How to work with reluctant interviewees

Emma Belton discusses interviewing families for evaluations in difficult contexts

It’s difficult to get service users with young families and busy lives to take part in an interview at the best of times. But it can be particularly challenging when they feel the service hasn’t helped them or, in some cases, made things worse.

To help professionals who are interviewing in a difficult context, I’m sharing my experience of evaluating the NSPCC’s Assessing the Risk: Protecting the Child (ARPC) service.

ARPC is an assessment service for men who pose a sexual risk to children. It’s a holistic programme involving an assessment of the man deemed to be a risk, the protective parent or carer and the child or children at risk.

The evaluation aimed to interview each of these 3 service users - but this was difficult to achieve in practice.


A stressful assessment

The assessment can be a stressful experience for the families involved. The men may be anxious about whether they’ll be able to have contact with the child or if they’ll be allowed to live in the family home again.

Protective parents or carers could be concerned about whether the child will become distressed by taking part in the assessment and what it means for their relationship with their partner.

During the assessment sessions, men and protective parents or carers are asked to talk in detail about their sexual behaviour; they may feel judged by assessors and perceive these sessions as difficult.

At the end of the assessment, families don’t always get the outcome they hoped for. Sometimes the decision is made that it’s not safe for the man to have contact with the child or, in some cases, children are removed.

This makes for a difficult context to ask people about taking part in research.

Changing the timing

Practitioners who carried out the assessment asked service users if they were willing to be contacted about taking part in interviews at the start of the assessment process and after it had finished.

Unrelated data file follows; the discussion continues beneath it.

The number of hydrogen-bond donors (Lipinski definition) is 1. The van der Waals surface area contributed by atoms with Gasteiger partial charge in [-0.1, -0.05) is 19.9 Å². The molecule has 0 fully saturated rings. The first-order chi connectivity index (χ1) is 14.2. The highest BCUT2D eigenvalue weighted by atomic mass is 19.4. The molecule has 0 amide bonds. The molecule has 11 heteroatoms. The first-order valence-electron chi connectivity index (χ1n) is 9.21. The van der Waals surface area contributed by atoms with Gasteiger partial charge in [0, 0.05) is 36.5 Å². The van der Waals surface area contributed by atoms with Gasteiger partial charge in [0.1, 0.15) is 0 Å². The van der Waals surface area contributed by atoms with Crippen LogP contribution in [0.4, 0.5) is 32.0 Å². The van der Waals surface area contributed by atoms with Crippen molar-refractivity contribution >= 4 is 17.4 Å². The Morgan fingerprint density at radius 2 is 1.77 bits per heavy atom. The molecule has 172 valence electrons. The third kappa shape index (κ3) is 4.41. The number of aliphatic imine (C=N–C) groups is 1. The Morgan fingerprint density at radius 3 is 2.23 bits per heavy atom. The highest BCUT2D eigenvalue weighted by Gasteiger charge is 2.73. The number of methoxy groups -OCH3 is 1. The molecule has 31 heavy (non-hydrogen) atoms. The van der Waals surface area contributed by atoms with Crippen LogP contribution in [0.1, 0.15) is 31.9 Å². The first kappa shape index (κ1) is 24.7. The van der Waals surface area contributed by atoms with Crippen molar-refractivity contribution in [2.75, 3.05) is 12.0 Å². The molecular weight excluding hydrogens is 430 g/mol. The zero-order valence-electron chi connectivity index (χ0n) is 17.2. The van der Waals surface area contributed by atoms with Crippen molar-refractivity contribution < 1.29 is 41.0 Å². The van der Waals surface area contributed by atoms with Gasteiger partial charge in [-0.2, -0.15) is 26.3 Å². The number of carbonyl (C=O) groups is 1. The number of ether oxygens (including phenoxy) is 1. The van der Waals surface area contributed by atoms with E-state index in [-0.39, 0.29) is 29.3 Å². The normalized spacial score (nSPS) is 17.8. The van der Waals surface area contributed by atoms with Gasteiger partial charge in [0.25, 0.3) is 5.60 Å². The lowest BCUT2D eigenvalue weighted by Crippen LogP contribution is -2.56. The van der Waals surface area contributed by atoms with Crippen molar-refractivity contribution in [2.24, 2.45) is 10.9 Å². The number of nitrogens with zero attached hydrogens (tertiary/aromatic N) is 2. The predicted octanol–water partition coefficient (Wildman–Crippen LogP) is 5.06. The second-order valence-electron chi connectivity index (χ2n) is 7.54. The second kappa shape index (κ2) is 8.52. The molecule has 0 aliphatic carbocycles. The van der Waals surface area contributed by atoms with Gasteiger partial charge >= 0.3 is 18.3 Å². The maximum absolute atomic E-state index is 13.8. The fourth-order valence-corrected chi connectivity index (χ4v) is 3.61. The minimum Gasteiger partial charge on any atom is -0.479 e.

Around half the assessed men and protective parents or carers agreed to be contacted.

But it was difficult for practitioners to have conversations about the evaluation in the last session when they had, perhaps, been giving the family difficult feedback.

The process was changed to give practitioners the option of having this conversation at the last assessment session before the assessment report, when recommendations were shared with families.

Why families didn’t consent to interviews

Feedback from the families who did not consent to evaluation and the practitioners who spoke to them, suggested many families just wanted to move on. They didn’t want to talk about the assessment again, particularly to a new person.

Others, particularly those who had a negative assessment outcome, were angry or upset: they weren’t going to help out by taking part in a voluntary interview.

Protective parents or carers were particularly concerned about their child being asked to take part in an interview, re-living their experience of assessment and speaking to another new person.

With such a low consent rate from protective parents or carers it wasn’t feasible to take this part of the evaluation forward. Instead, surveys were used with children which their protective parents or carers were less concerned about.

Changing the interview format

Even when families had agreed to be contacted about an interview it didn’t always mean an interview took place.

We lost around half the cases through attrition, either because:

    • contact details weren’t up to date
    • they changed their minds about doing an interview
    • or, more commonly, they agreed a date to be interviewed, but weren’t contactable on that day and couldn’t be contacted again.

For this reason, interviews were changed from face-to-face to telephone interviews.

Learning from interviews

When we did get interviews, the initial 5 minute conversation to explain the evaluation was crucial.

It also helped to reinforce that we weren’t from the assessment team and were really interested to hear both positive and negative views.

We informed them we didn’t have the details about their case and wouldn’t be talking about the reason they were referred for an assessment.

This helped us secure interviews with families who felt angry about the assessment process and didn’t think anyone would take notice of their feedback as well as those who were reluctant because they didn’t want to talk about the allegations again.

Flexibility and understanding

Interviewers also had to be flexible, calling service users back at different times of the day and evening to get hold of them.

A balance had to be achieved between being persistent with people who had genuinely forgotten about the interview or had busy lives and recognising that, for some people, a “no-show” was their way of saying they didn’t want to take part.

In the excitement of the possibility of getting an interview, it can be hard to know when to let go and stop pursuing someone: it was useful to ask colleagues for their view on these cases.

Successful evaluation

Although this was a challenging study, it did prove possible to get a diverse sample of interviews.

It took time, patience and persistence, but the detailed feedback we received was well worth the effort.

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